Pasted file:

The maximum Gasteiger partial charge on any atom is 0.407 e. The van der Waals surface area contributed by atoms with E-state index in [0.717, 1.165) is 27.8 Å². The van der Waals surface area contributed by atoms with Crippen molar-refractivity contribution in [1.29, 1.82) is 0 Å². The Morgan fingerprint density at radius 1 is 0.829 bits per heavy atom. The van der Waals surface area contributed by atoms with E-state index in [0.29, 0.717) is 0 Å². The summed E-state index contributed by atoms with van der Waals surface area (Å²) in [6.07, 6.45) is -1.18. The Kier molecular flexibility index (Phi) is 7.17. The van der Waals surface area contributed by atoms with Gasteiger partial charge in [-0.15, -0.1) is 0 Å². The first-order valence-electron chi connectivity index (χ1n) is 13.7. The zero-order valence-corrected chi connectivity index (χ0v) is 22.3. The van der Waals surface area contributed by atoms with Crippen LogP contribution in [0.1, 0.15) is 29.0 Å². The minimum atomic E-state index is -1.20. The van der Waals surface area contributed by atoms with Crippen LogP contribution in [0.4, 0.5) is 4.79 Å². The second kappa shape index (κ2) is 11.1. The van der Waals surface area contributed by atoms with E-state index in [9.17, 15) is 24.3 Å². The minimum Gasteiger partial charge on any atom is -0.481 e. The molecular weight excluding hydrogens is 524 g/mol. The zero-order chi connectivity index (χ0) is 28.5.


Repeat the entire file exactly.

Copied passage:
The maximum Gasteiger partial charge on any atom is 0.407 e. The van der Waals surface area contributed by atoms with E-state index in [0.717, 1.165) is 27.8 Å². The van der Waals surface area contributed by atoms with Crippen molar-refractivity contribution in [1.29, 1.82) is 0 Å². The Morgan fingerprint density at radius 1 is 0.829 bits per heavy atom. The van der Waals surface area contributed by atoms with E-state index in [0.29, 0.717) is 0 Å². The summed E-state index contributed by atoms with van der Waals surface area (Å²) in [6.07, 6.45) is -1.18. The Kier molecular flexibility index (Phi) is 7.17. The van der Waals surface area contributed by atoms with Gasteiger partial charge in [-0.15, -0.1) is 0 Å². The first-order valence-electron chi connectivity index (χ1n) is 13.7. The zero-order valence-corrected chi connectivity index (χ0v) is 22.3. The van der Waals surface area contributed by atoms with Crippen LogP contribution in [0.1, 0.15) is 29.0 Å². The minimum atomic E-state index is -1.20. The van der Waals surface area contributed by atoms with Crippen LogP contribution in [0.4, 0.5) is 4.79 Å². The second kappa shape index (κ2) is 11.1. The van der Waals surface area contributed by atoms with E-state index in [9.17, 15) is 24.3 Å². The minimum Gasteiger partial charge on any atom is -0.481 e. The molecular weight excluding hydrogens is 524 g/mol. The zero-order chi connectivity index (χ0) is 28.5.